FARC negotiators "confident" Washington will pardon top rebel

"Simón Trinidad" was extradited to the United States following his 2004 capture in Ecuador

Trinidad shouts to photographers following his 2004 capture.
Trinidad shouts to photographers following his 2004 capture.J. G. (AP)

Rebel insurgents holding talks with the Colombian government said Tuesday they are confident that the United States will pardon and release one of their leaders so he can join the negotiations taking place in Havana.

Juvenal Ovidio Ricardo Palmera Pineda, alias "Simón Trinidad," was extradited to the United States following his 2004 capture in Ecuador and is serving a 60-year-prison term for his role in kidnapping American citizens. Last week, members of the Revolutionary Armed Forces of Colombia (FARC) came up with an unusual request at the talks by announcing that they wanted Trinidad to join them.

"We don't want to lose any faith, or hope, that President Obama will send us a message of peace for Colombia with a favorable response to our request," Jesús Santrich, a FARC commander and a chief negotiator, said on Tuesday.

Ricardo Zúñiga, the National Security Council's lead man on Latin America policy, told the Bogota daily El Tiempo that there are no plans to pardon the 62-year-old Trinidad. "We are not part of the peace process, and all I can say is that he is in prison, and will remain there," Zúñiga said.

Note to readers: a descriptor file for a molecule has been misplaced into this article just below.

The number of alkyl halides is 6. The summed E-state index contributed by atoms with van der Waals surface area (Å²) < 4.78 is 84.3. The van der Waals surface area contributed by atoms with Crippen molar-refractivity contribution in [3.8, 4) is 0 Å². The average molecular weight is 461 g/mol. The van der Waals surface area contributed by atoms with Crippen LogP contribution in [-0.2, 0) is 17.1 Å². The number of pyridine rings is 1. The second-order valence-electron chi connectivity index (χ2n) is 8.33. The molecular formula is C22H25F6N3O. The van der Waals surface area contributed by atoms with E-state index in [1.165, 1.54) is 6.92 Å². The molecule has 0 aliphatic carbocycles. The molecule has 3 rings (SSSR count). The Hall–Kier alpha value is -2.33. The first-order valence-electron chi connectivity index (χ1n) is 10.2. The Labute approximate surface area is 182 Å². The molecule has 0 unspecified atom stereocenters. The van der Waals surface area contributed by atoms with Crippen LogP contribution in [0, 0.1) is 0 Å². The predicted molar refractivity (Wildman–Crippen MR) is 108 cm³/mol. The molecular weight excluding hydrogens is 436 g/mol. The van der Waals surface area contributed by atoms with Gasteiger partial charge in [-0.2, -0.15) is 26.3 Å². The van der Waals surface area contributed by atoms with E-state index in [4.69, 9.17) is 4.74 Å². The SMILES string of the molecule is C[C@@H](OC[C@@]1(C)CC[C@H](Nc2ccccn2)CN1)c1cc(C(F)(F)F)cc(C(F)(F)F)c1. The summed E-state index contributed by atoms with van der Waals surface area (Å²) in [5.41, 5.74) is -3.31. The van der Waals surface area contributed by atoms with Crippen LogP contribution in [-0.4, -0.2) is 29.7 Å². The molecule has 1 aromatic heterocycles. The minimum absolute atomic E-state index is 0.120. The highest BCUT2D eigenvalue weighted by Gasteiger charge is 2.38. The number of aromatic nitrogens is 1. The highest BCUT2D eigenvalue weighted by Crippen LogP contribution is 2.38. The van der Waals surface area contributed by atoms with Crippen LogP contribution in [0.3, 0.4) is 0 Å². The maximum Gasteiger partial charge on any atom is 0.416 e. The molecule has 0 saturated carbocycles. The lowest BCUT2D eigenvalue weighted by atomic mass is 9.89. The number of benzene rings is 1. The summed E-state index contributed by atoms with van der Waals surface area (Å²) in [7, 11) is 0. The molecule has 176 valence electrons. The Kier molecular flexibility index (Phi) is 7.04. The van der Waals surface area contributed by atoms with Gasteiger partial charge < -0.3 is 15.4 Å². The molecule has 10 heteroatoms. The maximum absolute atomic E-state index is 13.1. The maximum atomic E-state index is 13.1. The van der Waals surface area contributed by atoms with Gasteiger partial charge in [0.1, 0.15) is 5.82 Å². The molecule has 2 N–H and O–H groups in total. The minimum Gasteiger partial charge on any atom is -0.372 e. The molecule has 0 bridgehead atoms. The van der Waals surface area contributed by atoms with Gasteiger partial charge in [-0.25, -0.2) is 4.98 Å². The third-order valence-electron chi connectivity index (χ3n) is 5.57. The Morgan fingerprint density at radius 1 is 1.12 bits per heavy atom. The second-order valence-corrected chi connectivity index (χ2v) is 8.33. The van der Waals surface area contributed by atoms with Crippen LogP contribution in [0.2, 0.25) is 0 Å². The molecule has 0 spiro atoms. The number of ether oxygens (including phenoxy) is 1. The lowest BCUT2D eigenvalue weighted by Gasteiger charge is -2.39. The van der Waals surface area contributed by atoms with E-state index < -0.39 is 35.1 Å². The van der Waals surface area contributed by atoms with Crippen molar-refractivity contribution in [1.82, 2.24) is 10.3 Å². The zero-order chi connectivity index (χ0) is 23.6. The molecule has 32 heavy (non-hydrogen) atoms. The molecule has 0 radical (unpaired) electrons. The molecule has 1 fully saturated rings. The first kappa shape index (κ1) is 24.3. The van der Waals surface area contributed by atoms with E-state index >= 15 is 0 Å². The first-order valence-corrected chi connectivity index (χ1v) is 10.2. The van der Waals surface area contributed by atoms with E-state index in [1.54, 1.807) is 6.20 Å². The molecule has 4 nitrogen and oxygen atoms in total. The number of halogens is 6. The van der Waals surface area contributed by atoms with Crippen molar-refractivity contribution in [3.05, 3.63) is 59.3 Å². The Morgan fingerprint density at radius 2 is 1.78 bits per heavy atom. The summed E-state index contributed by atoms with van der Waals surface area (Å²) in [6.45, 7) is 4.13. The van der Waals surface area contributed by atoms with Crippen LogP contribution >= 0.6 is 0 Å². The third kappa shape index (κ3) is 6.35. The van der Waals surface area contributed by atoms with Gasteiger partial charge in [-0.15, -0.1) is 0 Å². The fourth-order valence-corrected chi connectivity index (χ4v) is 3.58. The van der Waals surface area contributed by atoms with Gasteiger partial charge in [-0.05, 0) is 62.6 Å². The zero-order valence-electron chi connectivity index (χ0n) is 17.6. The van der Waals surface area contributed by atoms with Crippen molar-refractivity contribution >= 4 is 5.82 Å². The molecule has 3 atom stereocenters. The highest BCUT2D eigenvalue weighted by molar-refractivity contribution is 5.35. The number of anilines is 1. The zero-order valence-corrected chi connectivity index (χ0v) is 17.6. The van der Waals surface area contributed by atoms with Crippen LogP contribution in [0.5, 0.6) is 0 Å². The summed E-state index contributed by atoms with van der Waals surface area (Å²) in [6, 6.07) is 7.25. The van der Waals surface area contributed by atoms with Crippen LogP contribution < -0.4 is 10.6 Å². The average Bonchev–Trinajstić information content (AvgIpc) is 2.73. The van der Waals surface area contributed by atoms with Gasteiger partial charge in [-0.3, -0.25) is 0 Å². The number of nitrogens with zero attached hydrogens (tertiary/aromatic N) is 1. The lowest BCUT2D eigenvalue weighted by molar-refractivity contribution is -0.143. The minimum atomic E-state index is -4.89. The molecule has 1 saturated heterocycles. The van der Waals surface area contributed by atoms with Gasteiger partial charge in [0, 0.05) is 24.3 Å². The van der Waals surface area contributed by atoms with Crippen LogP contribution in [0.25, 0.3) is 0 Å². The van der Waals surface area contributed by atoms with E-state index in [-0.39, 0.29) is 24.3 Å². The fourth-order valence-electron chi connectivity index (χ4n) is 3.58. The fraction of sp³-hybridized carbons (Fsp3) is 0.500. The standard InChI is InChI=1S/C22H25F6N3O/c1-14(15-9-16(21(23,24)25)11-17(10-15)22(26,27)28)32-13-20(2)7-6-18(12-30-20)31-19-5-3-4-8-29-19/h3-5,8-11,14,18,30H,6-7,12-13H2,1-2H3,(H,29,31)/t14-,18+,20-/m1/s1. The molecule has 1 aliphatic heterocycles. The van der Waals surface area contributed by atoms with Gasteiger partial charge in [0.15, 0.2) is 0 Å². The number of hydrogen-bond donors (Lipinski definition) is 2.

According to the Federal Bureau of Prisons website, Trinidad is serving at a maximum security facility in Florence, Colorado and isn't due for release until 2056.

Trinidad was convicted for his role in the kidnapping of the three US contractors who were held for more than six years with former presidential candidate Ingrid Betancourt. They were all freed in a daring army rescue operation in 2008.

The talks between FARC and representatives of the government of Juan Manuel Santos have been held behind closed doors at the Palace of Conventions in Havana. They are being mediated by Cuba, Norway, Venezuela and Chile.

Meanwhile, Santrich, whose real name is Seuxis Paucias Hernández, said that the talks, which resumed on Tuesday following a short break, were continuing at an "excellent pace" with proposals for rural land reforms being discussed at this time. Thornier issues, such as the rebels' peacetime role, are being left for later.

The FARC has also repeated its request for the military to hand over the bodies of dead guerillas who were massacred by the Colombian government forces at a secret camp in Ecuador three years ago. In that ambush, the FARC's top commander, Raúl Reyes, was killed. The guerrillas want the bodies to be identified and be given a proper funeral.

Also on Tuesday the United Nations warned that a proposed constitutional reform in Colombia could lead to soldiers and police being let off the hook for alleged war crimes committed during the country's nearly 50-year-old conflict.

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